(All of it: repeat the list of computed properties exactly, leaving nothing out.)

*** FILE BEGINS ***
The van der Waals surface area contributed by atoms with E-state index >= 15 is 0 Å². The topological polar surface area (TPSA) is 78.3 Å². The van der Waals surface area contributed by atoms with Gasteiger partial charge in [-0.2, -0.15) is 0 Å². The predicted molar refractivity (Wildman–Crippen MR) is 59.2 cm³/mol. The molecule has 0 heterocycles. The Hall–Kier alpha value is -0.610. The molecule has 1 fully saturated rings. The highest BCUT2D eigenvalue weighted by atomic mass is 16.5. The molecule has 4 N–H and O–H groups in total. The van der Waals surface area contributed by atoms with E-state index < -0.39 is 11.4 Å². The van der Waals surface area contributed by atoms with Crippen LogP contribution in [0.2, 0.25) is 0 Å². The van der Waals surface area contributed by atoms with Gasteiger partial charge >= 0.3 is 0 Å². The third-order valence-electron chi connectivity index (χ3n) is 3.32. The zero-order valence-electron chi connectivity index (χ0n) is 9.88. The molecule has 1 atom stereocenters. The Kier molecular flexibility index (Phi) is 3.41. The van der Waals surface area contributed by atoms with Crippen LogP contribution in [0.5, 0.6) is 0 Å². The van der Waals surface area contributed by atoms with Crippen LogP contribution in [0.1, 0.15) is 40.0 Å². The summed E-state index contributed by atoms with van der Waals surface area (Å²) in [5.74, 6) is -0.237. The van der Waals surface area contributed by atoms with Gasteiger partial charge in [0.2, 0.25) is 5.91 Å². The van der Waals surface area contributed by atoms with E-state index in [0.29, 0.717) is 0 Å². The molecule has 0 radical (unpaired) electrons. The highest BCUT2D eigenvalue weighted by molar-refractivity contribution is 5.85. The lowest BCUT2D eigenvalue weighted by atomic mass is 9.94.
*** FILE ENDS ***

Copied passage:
The van der Waals surface area contributed by atoms with E-state index >= 15 is 0 Å². The topological polar surface area (TPSA) is 78.3 Å². The van der Waals surface area contributed by atoms with Gasteiger partial charge in [-0.2, -0.15) is 0 Å². The predicted molar refractivity (Wildman–Crippen MR) is 59.2 cm³/mol. The molecule has 0 heterocycles. The Hall–Kier alpha value is -0.610. The molecule has 1 fully saturated rings. The highest BCUT2D eigenvalue weighted by atomic mass is 16.5. The molecule has 4 N–H and O–H groups in total. The van der Waals surface area contributed by atoms with E-state index < -0.39 is 11.4 Å². The van der Waals surface area contributed by atoms with Crippen LogP contribution in [0.2, 0.25) is 0 Å². The van der Waals surface area contributed by atoms with Gasteiger partial charge >= 0.3 is 0 Å². The third-order valence-electron chi connectivity index (χ3n) is 3.32. The zero-order valence-electron chi connectivity index (χ0n) is 9.88. The molecule has 1 atom stereocenters. The Kier molecular flexibility index (Phi) is 3.41. The van der Waals surface area contributed by atoms with Crippen LogP contribution in [0.5, 0.6) is 0 Å². The van der Waals surface area contributed by atoms with Crippen LogP contribution in [0.1, 0.15) is 40.0 Å². The summed E-state index contributed by atoms with van der Waals surface area (Å²) in [5.74, 6) is -0.237. The van der Waals surface area contributed by atoms with Gasteiger partial charge in [0.2, 0.25) is 5.91 Å². The van der Waals surface area contributed by atoms with E-state index in [0.29, 0.717) is 0 Å². The molecule has 0 radical (unpaired) electrons. The highest BCUT2D eigenvalue weighted by molar-refractivity contribution is 5.85. The lowest BCUT2D eigenvalue weighted by atomic mass is 9.94.